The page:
In February 2017, a “Today in Energy” report issued by the U.S. Energy Information Administration outlined the current impact of economics and regulations on coal. The EIA said, “Without the Clean Power Plan, there is less incentive to switch from carbon-intensive coal to less-carbon-intensive natural gas or carbon-free fuels such as wind and solar. In the scenario where the Clean Power Plan is not implemented, coal again becomes the leading source of electricity generation by 2019 and retains that position through 2032.”

Another recent and more widely-seen admission that economics alone are not to blame for coal’s hardships came during a 60 Minutes interview of media mogul and former New York City mayor Michael Bloomberg that aired on April 23, 2017. During discussion of Bloomberg’s philanthropic efforts, reporter Steve Kroft said that Bloomberg had donated “a hundred million dollars to assist the Sierra Club and its lawyers in shutting down more than 250 coal-fired plants.” (Various reports indicate that Bloomberg personally donated $50 million to the Sierra Club’s Beyond Coal campaign in 2011, then another $30 million in 2015. Tens of millions more came from additional sources.) Bloomberg spoke to 60 Minutes in apocalyptic terms about the health risks associated with coal, while expressing sympathy for coal workers themselves. But he insisted, “Technology cost the miners their jobs, not the Sierra Club.”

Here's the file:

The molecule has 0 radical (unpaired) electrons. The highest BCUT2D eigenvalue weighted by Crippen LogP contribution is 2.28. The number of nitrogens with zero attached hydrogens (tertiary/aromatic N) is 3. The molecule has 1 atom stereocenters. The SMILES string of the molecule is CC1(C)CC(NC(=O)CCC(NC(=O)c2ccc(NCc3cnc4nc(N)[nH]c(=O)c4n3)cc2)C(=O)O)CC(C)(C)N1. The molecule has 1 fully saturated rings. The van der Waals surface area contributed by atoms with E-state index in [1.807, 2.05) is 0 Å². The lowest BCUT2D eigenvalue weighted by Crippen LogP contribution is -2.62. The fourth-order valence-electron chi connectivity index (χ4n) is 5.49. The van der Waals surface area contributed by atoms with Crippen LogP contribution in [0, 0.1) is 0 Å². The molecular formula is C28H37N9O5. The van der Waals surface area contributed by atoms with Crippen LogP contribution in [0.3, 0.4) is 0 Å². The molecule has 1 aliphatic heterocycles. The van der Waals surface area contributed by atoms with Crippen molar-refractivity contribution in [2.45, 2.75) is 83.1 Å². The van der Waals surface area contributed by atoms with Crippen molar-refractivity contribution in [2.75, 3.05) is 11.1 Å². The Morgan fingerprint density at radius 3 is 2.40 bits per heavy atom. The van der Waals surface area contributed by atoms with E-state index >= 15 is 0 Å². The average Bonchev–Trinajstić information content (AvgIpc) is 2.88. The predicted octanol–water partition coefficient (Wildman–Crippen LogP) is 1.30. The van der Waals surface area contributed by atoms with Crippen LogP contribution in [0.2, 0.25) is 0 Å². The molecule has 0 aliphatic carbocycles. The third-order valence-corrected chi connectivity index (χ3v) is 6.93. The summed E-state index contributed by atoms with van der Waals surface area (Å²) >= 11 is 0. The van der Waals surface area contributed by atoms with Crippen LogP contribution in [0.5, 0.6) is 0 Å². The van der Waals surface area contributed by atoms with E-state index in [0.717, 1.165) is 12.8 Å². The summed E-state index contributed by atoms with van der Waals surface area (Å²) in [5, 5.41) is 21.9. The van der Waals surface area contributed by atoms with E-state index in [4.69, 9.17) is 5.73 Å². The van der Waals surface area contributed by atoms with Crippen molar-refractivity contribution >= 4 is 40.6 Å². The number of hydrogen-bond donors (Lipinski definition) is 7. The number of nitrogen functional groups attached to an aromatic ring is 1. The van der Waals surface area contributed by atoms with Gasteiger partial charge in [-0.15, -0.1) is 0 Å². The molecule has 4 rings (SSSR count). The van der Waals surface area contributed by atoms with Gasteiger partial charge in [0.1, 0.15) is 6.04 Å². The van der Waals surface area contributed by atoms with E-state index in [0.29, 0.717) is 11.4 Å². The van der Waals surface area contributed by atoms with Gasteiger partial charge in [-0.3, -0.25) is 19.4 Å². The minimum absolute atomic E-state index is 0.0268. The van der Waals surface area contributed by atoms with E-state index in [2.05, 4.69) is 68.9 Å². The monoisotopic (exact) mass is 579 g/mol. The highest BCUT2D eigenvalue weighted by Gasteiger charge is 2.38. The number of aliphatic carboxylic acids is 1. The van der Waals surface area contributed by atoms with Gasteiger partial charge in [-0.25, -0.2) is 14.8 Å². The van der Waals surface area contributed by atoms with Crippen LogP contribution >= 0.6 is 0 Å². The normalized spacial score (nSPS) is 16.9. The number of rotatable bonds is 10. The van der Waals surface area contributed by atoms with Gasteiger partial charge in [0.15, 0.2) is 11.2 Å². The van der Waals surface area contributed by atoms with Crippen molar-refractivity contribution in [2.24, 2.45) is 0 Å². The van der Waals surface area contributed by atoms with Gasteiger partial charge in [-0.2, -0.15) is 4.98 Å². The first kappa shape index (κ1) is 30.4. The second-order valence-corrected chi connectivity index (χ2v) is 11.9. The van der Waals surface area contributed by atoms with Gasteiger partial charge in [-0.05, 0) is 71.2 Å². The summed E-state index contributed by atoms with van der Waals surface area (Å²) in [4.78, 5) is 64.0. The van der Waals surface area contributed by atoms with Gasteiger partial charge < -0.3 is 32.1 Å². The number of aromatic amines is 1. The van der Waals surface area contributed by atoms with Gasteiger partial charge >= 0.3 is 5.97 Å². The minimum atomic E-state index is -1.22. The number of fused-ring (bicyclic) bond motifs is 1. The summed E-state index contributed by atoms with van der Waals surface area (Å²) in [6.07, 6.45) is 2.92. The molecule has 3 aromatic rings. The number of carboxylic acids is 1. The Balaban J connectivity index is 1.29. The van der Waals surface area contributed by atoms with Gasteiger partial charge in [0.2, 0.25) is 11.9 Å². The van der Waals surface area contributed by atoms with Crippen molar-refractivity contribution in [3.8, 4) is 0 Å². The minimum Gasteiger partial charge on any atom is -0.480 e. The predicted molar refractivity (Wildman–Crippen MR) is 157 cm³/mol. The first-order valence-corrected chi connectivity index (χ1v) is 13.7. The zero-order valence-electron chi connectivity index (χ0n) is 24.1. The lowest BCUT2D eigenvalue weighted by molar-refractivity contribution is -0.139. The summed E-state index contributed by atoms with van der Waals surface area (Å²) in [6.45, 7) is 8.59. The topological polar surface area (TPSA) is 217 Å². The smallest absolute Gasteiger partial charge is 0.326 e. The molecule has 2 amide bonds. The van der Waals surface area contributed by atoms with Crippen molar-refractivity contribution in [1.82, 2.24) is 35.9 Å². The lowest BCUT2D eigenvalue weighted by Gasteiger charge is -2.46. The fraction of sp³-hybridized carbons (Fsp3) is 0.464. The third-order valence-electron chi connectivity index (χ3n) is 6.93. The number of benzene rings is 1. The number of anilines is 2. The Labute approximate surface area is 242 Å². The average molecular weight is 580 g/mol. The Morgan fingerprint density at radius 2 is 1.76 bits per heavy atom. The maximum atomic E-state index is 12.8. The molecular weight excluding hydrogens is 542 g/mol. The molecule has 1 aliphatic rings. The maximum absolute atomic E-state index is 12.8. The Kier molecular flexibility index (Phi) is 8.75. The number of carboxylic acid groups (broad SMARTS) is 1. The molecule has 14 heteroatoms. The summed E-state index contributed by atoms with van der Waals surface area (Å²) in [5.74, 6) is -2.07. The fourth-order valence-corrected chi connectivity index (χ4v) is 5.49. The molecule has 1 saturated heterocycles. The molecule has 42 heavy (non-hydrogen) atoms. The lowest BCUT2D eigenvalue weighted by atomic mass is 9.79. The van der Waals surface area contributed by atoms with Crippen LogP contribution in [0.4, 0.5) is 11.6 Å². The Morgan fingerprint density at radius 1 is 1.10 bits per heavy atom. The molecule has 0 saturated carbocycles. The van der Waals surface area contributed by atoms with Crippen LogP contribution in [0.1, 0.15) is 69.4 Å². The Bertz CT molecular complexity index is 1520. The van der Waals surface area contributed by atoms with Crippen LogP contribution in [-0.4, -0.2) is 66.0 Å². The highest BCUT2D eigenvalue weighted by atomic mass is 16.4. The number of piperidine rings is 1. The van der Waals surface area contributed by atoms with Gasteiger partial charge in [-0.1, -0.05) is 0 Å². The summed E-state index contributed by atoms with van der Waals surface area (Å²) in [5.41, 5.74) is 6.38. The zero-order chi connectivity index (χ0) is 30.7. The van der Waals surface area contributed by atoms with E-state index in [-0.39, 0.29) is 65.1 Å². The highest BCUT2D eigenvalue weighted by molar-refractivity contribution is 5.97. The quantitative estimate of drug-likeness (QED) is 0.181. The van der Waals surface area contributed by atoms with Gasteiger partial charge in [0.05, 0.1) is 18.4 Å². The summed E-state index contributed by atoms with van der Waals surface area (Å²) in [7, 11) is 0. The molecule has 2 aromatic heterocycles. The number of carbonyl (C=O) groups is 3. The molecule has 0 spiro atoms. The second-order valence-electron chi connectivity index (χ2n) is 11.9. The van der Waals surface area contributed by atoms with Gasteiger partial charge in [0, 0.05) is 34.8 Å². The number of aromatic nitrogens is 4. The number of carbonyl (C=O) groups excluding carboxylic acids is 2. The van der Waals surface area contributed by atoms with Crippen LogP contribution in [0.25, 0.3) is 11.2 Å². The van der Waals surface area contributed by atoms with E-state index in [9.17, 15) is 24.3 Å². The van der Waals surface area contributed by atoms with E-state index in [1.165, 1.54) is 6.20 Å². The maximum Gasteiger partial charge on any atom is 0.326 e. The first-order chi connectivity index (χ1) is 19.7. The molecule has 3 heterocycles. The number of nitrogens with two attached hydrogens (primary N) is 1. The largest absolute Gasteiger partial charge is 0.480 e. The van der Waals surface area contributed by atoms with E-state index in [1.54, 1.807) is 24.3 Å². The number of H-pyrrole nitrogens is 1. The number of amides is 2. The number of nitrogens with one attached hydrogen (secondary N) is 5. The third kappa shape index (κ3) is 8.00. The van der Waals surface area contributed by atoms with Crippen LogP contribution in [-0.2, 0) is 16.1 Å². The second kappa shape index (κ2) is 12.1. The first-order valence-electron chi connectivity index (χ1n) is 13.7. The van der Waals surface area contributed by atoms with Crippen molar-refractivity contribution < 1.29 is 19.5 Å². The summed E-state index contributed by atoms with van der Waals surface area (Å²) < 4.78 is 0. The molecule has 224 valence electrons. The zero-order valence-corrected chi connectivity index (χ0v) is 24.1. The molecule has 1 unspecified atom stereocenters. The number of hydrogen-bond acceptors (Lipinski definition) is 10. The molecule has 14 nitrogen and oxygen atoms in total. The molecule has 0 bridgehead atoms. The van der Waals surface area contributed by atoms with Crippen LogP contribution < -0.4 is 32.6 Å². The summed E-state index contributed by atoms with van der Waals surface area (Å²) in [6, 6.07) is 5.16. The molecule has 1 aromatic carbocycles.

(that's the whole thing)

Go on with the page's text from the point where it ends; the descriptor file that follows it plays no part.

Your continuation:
However, the Sierra Club’s own statements to Railway Age, and coverage of its Beyond Coal campaign in other media, tell a far different story. An extensive May 2015 report in Politico, which should be a must-read for anyone in the rail or utility industries who cares to know what they’re actually up against, said, “The real war on coal is not primarily an Obama war, or even a Washington war. It’s a guerilla war. The front lines are not at the Environmental Protection Agency or the Supreme Court. If you want to see how the fossil fuel that once powered most of the country is being battered by enemy forces, you have to watch state and local hearings where the utility commissions and other obscure governing bodies debate individual coal plants. You probably won’t find much drama. You’ll definitely find lawyers from the Sierra Club’s Beyond Coal campaign, the boots on the ground in the war on coal.”